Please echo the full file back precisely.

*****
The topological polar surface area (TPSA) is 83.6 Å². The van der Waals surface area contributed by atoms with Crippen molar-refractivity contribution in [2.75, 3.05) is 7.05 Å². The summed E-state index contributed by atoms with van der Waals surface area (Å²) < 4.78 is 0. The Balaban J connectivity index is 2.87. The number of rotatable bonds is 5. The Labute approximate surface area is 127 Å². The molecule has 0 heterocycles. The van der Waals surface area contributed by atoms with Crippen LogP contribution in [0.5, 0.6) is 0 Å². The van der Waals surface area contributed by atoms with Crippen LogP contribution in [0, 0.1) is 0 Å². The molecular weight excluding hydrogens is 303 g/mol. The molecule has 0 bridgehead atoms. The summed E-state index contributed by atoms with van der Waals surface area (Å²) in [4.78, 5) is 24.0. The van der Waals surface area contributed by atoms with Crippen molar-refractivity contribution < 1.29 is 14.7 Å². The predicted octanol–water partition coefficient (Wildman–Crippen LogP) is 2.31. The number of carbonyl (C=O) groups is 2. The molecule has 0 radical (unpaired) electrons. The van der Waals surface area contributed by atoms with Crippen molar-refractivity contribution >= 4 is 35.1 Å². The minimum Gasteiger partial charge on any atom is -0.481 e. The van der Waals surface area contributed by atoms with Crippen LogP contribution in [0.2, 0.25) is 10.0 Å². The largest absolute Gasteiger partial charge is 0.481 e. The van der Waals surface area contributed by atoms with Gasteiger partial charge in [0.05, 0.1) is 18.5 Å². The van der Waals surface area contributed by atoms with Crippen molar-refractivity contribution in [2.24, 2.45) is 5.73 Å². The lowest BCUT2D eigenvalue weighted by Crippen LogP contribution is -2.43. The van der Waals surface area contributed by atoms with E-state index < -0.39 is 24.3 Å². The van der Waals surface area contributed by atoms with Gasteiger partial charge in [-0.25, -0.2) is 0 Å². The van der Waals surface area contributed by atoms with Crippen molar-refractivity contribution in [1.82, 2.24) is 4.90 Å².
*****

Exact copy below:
The topological polar surface area (TPSA) is 83.6 Å². The van der Waals surface area contributed by atoms with Crippen molar-refractivity contribution in [2.75, 3.05) is 7.05 Å². The summed E-state index contributed by atoms with van der Waals surface area (Å²) < 4.78 is 0. The Balaban J connectivity index is 2.87. The number of rotatable bonds is 5. The Labute approximate surface area is 127 Å². The molecule has 0 heterocycles. The van der Waals surface area contributed by atoms with Crippen LogP contribution in [0.5, 0.6) is 0 Å². The van der Waals surface area contributed by atoms with Crippen LogP contribution in [0, 0.1) is 0 Å². The molecular weight excluding hydrogens is 303 g/mol. The molecule has 0 bridgehead atoms. The summed E-state index contributed by atoms with van der Waals surface area (Å²) in [4.78, 5) is 24.0. The van der Waals surface area contributed by atoms with Crippen molar-refractivity contribution < 1.29 is 14.7 Å². The predicted octanol–water partition coefficient (Wildman–Crippen LogP) is 2.31. The number of carbonyl (C=O) groups is 2. The molecule has 0 radical (unpaired) electrons. The van der Waals surface area contributed by atoms with Crippen molar-refractivity contribution >= 4 is 35.1 Å². The minimum Gasteiger partial charge on any atom is -0.481 e. The van der Waals surface area contributed by atoms with Crippen LogP contribution in [0.2, 0.25) is 10.0 Å². The largest absolute Gasteiger partial charge is 0.481 e. The van der Waals surface area contributed by atoms with Gasteiger partial charge in [0.05, 0.1) is 18.5 Å². The van der Waals surface area contributed by atoms with Crippen molar-refractivity contribution in [2.24, 2.45) is 5.73 Å². The lowest BCUT2D eigenvalue weighted by Crippen LogP contribution is -2.43. The van der Waals surface area contributed by atoms with E-state index < -0.39 is 24.3 Å². The van der Waals surface area contributed by atoms with Gasteiger partial charge in [-0.25, -0.2) is 0 Å². The van der Waals surface area contributed by atoms with Crippen molar-refractivity contribution in [1.82, 2.24) is 4.90 Å².